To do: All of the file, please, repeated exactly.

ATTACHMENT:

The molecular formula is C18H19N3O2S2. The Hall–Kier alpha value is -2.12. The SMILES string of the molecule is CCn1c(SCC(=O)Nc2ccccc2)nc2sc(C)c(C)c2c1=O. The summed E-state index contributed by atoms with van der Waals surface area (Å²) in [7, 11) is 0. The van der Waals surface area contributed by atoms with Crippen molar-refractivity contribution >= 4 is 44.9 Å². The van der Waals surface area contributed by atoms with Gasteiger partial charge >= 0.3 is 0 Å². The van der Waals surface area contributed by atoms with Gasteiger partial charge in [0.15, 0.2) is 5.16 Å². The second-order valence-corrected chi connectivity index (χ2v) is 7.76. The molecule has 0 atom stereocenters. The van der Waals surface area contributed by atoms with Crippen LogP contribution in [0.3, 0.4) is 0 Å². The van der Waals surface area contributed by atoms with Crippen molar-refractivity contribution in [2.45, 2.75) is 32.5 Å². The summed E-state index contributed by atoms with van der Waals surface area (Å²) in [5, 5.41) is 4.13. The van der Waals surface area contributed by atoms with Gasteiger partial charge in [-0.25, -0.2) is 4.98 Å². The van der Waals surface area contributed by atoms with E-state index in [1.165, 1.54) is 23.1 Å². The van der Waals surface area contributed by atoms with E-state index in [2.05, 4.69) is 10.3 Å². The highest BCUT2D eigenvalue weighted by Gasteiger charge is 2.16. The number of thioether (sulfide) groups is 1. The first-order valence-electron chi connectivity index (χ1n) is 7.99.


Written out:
The molecular formula is C18H19N3O2S2. The Hall–Kier alpha value is -2.12. The SMILES string of the molecule is CCn1c(SCC(=O)Nc2ccccc2)nc2sc(C)c(C)c2c1=O. The summed E-state index contributed by atoms with van der Waals surface area (Å²) in [7, 11) is 0. The van der Waals surface area contributed by atoms with Crippen molar-refractivity contribution >= 4 is 44.9 Å². The van der Waals surface area contributed by atoms with Gasteiger partial charge >= 0.3 is 0 Å². The van der Waals surface area contributed by atoms with Gasteiger partial charge in [0.15, 0.2) is 5.16 Å². The second-order valence-corrected chi connectivity index (χ2v) is 7.76. The molecule has 0 atom stereocenters. The van der Waals surface area contributed by atoms with Crippen LogP contribution in [0.3, 0.4) is 0 Å². The van der Waals surface area contributed by atoms with Crippen molar-refractivity contribution in [2.45, 2.75) is 32.5 Å². The summed E-state index contributed by atoms with van der Waals surface area (Å²) in [5, 5.41) is 4.13. The van der Waals surface area contributed by atoms with Gasteiger partial charge in [-0.25, -0.2) is 4.98 Å². The van der Waals surface area contributed by atoms with E-state index in [1.165, 1.54) is 23.1 Å². The van der Waals surface area contributed by atoms with E-state index in [2.05, 4.69) is 10.3 Å². The highest BCUT2D eigenvalue weighted by Gasteiger charge is 2.16. The number of thioether (sulfide) groups is 1. The first-order valence-electron chi connectivity index (χ1n) is 7.99.